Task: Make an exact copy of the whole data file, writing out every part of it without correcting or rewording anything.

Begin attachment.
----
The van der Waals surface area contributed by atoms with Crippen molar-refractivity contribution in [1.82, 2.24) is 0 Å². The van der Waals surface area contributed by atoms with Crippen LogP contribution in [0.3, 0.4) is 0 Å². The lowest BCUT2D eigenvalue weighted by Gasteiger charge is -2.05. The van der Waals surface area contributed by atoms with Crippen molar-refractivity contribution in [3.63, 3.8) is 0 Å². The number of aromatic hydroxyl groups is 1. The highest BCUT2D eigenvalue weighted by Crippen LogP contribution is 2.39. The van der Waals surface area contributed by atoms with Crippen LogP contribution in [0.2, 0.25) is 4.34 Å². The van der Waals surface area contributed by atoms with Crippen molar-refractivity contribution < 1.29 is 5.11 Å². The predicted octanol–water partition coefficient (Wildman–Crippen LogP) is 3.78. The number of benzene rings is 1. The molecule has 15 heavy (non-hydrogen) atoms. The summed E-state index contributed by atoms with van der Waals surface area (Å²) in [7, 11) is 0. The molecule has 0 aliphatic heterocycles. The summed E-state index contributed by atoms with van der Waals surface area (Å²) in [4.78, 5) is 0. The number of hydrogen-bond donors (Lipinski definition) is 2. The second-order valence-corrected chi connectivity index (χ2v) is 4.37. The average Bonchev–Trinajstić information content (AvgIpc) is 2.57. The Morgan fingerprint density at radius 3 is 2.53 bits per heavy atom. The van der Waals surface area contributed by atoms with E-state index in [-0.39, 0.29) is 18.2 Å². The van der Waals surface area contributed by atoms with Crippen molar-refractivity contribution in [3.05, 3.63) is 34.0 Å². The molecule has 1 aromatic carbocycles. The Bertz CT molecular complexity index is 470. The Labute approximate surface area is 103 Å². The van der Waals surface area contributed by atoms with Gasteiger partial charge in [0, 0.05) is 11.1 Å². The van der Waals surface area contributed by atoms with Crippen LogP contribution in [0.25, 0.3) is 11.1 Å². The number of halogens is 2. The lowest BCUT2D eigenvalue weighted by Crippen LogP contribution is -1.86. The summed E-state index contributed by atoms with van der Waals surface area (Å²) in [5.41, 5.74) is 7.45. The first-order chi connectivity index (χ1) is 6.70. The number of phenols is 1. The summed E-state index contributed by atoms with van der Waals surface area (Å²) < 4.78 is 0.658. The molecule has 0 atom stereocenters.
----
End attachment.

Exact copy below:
The van der Waals surface area contributed by atoms with Crippen molar-refractivity contribution in [1.82, 2.24) is 0 Å². The van der Waals surface area contributed by atoms with Crippen LogP contribution in [0.3, 0.4) is 0 Å². The lowest BCUT2D eigenvalue weighted by Gasteiger charge is -2.05. The van der Waals surface area contributed by atoms with Crippen molar-refractivity contribution in [3.63, 3.8) is 0 Å². The number of aromatic hydroxyl groups is 1. The highest BCUT2D eigenvalue weighted by Crippen LogP contribution is 2.39. The van der Waals surface area contributed by atoms with Crippen LogP contribution in [0.2, 0.25) is 4.34 Å². The van der Waals surface area contributed by atoms with Crippen molar-refractivity contribution < 1.29 is 5.11 Å². The predicted octanol–water partition coefficient (Wildman–Crippen LogP) is 3.78. The number of benzene rings is 1. The molecule has 15 heavy (non-hydrogen) atoms. The summed E-state index contributed by atoms with van der Waals surface area (Å²) in [7, 11) is 0. The molecule has 0 aliphatic heterocycles. The summed E-state index contributed by atoms with van der Waals surface area (Å²) in [4.78, 5) is 0. The number of hydrogen-bond donors (Lipinski definition) is 2. The second-order valence-corrected chi connectivity index (χ2v) is 4.37. The average Bonchev–Trinajstić information content (AvgIpc) is 2.57. The Morgan fingerprint density at radius 3 is 2.53 bits per heavy atom. The van der Waals surface area contributed by atoms with E-state index in [-0.39, 0.29) is 18.2 Å². The van der Waals surface area contributed by atoms with Crippen molar-refractivity contribution in [3.05, 3.63) is 34.0 Å². The molecule has 1 aromatic carbocycles. The Bertz CT molecular complexity index is 470. The Labute approximate surface area is 103 Å². The van der Waals surface area contributed by atoms with Gasteiger partial charge in [0, 0.05) is 11.1 Å². The van der Waals surface area contributed by atoms with Crippen LogP contribution in [0.25, 0.3) is 11.1 Å². The number of halogens is 2. The lowest BCUT2D eigenvalue weighted by Crippen LogP contribution is -1.86. The summed E-state index contributed by atoms with van der Waals surface area (Å²) in [5.41, 5.74) is 7.45. The first-order chi connectivity index (χ1) is 6.70. The number of phenols is 1. The summed E-state index contributed by atoms with van der Waals surface area (Å²) < 4.78 is 0.658. The molecule has 0 atom stereocenters.